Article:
Chef Marcus Samuelsson shows his dedication to cultural diversity

Saturday, 11 November 2017, 04:38:36 PM. NEW YORK — It’s understandable if it seems as though Marcus Samuelsson never sleeps.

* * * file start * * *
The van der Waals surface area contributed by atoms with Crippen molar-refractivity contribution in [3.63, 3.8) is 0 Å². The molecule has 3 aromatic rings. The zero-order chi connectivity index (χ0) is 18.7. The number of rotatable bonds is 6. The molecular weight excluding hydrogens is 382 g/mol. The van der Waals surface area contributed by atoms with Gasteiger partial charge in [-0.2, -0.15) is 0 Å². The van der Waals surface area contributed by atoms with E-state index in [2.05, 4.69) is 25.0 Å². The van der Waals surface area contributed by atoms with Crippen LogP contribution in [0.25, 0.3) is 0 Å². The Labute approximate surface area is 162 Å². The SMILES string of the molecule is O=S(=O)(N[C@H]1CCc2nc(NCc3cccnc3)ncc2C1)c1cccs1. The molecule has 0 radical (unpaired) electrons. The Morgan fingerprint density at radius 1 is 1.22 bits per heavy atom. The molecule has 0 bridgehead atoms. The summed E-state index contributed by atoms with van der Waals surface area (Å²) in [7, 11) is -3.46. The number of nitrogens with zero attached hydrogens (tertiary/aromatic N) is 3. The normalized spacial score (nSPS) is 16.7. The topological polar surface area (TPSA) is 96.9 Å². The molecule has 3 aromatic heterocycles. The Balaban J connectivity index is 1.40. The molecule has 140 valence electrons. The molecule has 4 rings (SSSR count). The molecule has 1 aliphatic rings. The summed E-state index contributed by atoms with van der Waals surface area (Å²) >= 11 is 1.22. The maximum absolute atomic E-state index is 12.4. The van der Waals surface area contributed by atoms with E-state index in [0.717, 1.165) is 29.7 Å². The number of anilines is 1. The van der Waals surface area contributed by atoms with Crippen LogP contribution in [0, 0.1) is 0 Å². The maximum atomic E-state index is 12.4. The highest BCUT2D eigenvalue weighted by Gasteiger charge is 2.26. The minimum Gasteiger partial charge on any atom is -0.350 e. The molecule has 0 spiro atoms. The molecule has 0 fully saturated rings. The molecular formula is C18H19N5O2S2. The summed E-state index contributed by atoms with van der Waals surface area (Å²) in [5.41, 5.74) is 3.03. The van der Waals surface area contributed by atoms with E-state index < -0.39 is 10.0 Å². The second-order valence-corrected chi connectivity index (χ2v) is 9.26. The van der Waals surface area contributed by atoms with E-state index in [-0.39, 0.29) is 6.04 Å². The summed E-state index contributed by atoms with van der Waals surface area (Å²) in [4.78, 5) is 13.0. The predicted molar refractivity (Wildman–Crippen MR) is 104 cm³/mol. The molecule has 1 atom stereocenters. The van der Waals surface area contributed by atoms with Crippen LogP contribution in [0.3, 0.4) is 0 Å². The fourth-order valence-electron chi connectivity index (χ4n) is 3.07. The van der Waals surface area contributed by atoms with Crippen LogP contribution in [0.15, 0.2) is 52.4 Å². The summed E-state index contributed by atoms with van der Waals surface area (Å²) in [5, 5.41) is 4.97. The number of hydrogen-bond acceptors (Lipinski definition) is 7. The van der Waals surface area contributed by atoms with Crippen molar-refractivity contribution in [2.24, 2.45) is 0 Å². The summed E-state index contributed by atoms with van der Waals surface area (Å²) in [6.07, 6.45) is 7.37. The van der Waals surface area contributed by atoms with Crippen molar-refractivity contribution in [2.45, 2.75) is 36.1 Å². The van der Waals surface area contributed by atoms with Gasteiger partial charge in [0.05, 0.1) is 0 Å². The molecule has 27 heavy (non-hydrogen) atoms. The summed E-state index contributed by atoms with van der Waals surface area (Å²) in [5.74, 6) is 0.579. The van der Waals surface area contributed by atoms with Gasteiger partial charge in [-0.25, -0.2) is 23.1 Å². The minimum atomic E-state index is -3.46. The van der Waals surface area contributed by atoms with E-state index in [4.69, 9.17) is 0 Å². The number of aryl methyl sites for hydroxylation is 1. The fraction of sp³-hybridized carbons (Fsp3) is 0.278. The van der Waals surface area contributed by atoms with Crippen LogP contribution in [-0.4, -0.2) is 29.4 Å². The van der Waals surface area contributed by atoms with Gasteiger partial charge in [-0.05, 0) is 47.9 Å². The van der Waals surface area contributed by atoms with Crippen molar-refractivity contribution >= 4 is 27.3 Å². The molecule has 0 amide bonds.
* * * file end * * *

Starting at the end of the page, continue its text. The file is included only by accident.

NEW YORK — It’s understandable if it seems as though Marcus Samuelsson never sleeps. The affable New York-based chef and restaurateur, who recharged the Harlem dining scene with his restaurant Red Rooster in 2010, recently opened its first outpost, Red Rooster Shoreditch, along with the taqueria Tienda Roosteria, in London. He now operates 15 restaurant brands, from Streetbird Rotisserie, also in Harlem, to Norda Bar & Grill in Goteborg, Sweden, where he grew up. Last October, Samuelsson released a cookbook, “The Red Rooster Cookbook: The Story of Food and Hustle in Harlem,” an ode to the neighborhood’s cultural diversity, and he now narrates a tour of Harlem on the app Detour. “I think people have a strong thirst for this history, and a big part of it is here in Harlem,” he said. The following are edited excerpts from a conversation with Samuelsson at Red Rooster. Q: What influenced you to narrate an app tour of Harlem? A: When people come to Harlem, they see the Apollo Theater, stop by one of the famous restaurants, take a picture and get back on a bus. I want them to engage with us the way they would in other communities of culture. Q: Red Rooster, along with Ginny’s Supper Club, were game-changers for the uptown experience. What were your biggest learning experiences with these two venues? A: I didn’t fully understand Harlem and wanted to make sure that I studied it, and not just Lenox (Avenue) and Frederick Douglass (Boulevard), but also (Holcombe) Rucker Park and...Read more
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